They have said that in their conviction the moment of serious danger for the security of Germany had already set in, and that the do-nothing time was decidedly gone by. The Prussian Ministry finds within its own dominions allies of very different feather. Beside the Gotha party itself, there is first the Russian party, which preaches neutrality. Then there is the very influential party, represented by the Cologne Gazette[f], of bankers, stock-jobbers and Crédit-Mobilier men, who by their material interests are subjected to the Credit Mobilier at Paris, and consequently to Bonapartism. There is, finally, the pseudo-democratic party, which affects to be so exasperated by Austrian brutality, as to discern liberalism on the part of the hero of December. I may state that some members of the last mentioned party have positively been bought by napoléons d'or, and that the great manager of this trade in consciences resides in Switzerland, being himself not only a German, but an ex-member of the German National Assembly of 1848, and an outrageous Radical. You understand that under these circumstances any anti-neutrality manifestation in Prussia is eagerly watched at this place, and that a short manifesto of Herr Friedrich von Raumer, the Prussian historian of the crusades, which is headed the "Standpoint of Prussia", and openly combats the Gotha party theory, is made the most of[g] From the following extracts you may judge the tenor of the Raumer effusion:
"It has been asserted by a certain party that Prussia ought to preserve the fullest independence, and not allow herself to be carried away by events or by an impatient agitation, which intends forcing German policy into a false direction, and to premature measures. The Government, they say, ought to oppose these tendencies with iron determination; and, one of the great Powers of Germany being absorbed by the Italian war, the other German Powers ought to rally round Prussia as the natural center of Germanic politics.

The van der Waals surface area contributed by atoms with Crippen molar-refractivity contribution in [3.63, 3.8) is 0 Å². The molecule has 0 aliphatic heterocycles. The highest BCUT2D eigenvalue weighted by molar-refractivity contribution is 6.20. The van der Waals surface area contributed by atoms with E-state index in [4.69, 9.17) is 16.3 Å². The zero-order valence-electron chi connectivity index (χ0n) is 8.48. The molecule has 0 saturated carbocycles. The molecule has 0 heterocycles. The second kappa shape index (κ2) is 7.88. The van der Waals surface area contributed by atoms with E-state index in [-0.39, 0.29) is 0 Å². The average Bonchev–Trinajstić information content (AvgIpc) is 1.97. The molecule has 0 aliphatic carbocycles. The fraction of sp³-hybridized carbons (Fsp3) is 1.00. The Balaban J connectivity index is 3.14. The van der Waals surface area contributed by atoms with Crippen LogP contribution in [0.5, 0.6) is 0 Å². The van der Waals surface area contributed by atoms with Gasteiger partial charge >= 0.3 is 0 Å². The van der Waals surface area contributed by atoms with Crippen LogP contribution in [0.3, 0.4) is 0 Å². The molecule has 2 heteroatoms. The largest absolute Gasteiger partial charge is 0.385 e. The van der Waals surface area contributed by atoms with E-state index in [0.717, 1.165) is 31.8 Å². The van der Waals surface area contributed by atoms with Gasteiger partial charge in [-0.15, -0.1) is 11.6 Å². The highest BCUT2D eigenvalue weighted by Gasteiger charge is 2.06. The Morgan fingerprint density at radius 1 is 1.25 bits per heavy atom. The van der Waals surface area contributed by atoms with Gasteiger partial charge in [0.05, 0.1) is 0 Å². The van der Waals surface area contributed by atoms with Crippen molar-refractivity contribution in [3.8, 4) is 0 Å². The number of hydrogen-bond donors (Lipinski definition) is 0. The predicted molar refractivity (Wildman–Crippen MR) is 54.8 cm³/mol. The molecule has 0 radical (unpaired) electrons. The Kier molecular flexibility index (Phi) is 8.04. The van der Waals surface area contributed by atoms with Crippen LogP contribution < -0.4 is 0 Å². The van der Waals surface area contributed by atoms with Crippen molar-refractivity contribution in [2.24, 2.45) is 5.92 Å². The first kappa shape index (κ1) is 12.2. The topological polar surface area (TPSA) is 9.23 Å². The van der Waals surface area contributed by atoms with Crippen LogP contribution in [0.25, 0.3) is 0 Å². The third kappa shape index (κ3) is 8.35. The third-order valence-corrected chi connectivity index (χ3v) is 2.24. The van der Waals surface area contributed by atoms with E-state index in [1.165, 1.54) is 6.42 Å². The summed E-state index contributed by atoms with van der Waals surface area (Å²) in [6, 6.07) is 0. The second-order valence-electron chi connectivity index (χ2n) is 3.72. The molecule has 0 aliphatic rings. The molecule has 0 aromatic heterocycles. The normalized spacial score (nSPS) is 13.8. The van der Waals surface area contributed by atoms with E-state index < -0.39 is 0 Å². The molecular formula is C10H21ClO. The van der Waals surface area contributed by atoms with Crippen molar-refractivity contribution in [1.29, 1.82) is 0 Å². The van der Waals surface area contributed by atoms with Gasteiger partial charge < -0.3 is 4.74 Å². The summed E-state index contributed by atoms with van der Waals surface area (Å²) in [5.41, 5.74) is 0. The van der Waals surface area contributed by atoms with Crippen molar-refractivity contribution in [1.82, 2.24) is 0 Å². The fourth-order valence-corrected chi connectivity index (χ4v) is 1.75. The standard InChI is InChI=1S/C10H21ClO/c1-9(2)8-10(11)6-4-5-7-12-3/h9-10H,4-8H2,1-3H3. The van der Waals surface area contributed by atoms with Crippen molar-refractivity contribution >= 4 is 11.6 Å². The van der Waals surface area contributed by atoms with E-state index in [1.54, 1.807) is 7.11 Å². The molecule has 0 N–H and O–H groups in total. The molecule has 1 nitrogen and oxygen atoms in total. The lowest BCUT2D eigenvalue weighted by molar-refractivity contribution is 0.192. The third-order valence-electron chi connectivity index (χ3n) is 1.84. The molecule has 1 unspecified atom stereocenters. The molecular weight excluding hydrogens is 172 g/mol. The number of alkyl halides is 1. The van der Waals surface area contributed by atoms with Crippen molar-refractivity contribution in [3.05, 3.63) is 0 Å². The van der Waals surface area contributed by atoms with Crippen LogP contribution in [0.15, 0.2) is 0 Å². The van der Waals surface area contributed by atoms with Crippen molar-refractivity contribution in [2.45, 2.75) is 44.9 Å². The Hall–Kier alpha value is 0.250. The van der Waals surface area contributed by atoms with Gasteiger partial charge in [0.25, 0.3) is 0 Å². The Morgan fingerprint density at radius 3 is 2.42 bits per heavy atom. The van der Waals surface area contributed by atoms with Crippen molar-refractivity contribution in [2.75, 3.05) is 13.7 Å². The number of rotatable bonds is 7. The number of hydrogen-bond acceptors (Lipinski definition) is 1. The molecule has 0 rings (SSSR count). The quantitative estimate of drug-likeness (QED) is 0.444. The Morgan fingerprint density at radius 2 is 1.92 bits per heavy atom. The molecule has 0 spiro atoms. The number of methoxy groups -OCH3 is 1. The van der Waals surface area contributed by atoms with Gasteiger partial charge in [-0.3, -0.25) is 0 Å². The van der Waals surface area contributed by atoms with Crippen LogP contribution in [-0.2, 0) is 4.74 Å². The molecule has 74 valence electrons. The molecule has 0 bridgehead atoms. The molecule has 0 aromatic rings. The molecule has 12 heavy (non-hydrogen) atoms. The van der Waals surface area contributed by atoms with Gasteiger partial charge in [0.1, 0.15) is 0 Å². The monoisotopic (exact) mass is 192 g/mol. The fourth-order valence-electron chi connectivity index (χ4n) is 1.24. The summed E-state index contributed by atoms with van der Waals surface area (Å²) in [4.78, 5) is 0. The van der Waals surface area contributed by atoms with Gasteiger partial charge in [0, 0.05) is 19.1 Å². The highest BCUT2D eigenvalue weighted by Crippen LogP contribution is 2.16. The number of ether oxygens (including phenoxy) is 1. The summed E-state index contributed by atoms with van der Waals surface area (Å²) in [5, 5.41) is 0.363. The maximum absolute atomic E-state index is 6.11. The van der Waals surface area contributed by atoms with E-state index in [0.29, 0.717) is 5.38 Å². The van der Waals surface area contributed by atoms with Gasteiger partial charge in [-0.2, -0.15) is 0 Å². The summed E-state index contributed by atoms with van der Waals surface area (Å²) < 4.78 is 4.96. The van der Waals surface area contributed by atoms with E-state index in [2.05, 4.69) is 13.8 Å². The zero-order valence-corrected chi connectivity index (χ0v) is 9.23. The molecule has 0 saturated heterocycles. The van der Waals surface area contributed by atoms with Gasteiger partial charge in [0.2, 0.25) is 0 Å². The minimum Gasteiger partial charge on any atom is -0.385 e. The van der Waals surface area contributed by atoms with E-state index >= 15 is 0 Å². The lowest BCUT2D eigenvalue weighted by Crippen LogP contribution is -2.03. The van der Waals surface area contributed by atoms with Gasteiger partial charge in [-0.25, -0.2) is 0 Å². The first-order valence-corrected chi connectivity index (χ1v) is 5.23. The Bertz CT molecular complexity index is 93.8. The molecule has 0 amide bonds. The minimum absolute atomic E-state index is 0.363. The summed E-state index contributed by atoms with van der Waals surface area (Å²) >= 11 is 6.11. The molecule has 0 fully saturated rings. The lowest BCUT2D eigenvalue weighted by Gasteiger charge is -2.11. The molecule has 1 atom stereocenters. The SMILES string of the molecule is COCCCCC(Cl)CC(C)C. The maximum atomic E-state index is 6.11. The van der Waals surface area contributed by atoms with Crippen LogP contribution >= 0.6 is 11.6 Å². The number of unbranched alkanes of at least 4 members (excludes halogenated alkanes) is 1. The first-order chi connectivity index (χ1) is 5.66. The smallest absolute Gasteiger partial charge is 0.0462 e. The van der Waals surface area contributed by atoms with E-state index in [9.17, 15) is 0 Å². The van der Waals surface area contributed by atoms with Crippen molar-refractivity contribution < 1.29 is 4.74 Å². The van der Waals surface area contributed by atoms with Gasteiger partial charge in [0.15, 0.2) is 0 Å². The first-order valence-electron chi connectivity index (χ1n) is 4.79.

"We feel unable to subject ourselves to those monitions, without scrutinizing their just value. At first, then, the talk of the fullest independence of Prussia is but an exaggeration. She has, on the contrary, justly looked around, interpellated, uttered wishes, warned, recommended; because, locked up between four powerful States, she cannot, in fact, pretend to full independence, but must have regard to her neighbors' acts, without, however, sacrificing her own true mission. Prussia has entered the rank of the great Powers, not by dint of her bulk, but by the movement of her mind, decision and energy. Lacking these conditions, she, as history has shown, will sink down to lower regions, to be neglected, if not domineered over by other Powers.
"For four months diplomacy tried its utmost against an adversary like Napoleon III; but effecting nothing at all it has proved a complete failure. Is it not natural, is it not praiseworthy, if, taught by bitter experience, and with a full appreciation of what is demanded by honor, duty and the interest of self-conservation, the Germans should begin to grow impatient, and decline any longer to consider fantastic clouds as solid rocks?